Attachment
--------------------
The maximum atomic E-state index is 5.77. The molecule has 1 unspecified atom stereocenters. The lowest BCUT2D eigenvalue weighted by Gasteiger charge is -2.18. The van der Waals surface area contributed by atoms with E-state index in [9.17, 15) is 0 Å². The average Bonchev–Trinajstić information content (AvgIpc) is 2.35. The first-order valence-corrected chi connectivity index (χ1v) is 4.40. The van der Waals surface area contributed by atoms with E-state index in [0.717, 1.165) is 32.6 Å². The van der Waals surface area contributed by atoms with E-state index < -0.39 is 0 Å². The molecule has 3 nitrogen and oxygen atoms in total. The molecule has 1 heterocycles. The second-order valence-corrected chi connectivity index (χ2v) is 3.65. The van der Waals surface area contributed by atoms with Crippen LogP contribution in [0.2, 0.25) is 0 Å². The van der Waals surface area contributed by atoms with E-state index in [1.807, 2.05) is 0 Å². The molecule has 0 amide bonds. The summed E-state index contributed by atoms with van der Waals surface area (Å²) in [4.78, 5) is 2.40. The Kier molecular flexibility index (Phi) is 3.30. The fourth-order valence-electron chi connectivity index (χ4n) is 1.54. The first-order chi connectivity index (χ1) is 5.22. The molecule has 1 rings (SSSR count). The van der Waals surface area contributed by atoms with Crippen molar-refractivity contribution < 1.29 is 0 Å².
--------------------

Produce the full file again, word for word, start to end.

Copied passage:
The maximum atomic E-state index is 5.77. The molecule has 1 unspecified atom stereocenters. The lowest BCUT2D eigenvalue weighted by Gasteiger charge is -2.18. The van der Waals surface area contributed by atoms with E-state index in [9.17, 15) is 0 Å². The average Bonchev–Trinajstić information content (AvgIpc) is 2.35. The first-order valence-corrected chi connectivity index (χ1v) is 4.40. The van der Waals surface area contributed by atoms with E-state index in [0.717, 1.165) is 32.6 Å². The van der Waals surface area contributed by atoms with E-state index < -0.39 is 0 Å². The molecule has 3 nitrogen and oxygen atoms in total. The molecule has 1 heterocycles. The second-order valence-corrected chi connectivity index (χ2v) is 3.65. The van der Waals surface area contributed by atoms with Crippen LogP contribution in [0.2, 0.25) is 0 Å². The van der Waals surface area contributed by atoms with E-state index in [1.807, 2.05) is 0 Å². The molecule has 0 amide bonds. The summed E-state index contributed by atoms with van der Waals surface area (Å²) in [4.78, 5) is 2.40. The Kier molecular flexibility index (Phi) is 3.30. The fourth-order valence-electron chi connectivity index (χ4n) is 1.54. The first-order chi connectivity index (χ1) is 5.22. The molecule has 1 rings (SSSR count). The van der Waals surface area contributed by atoms with Crippen molar-refractivity contribution < 1.29 is 0 Å².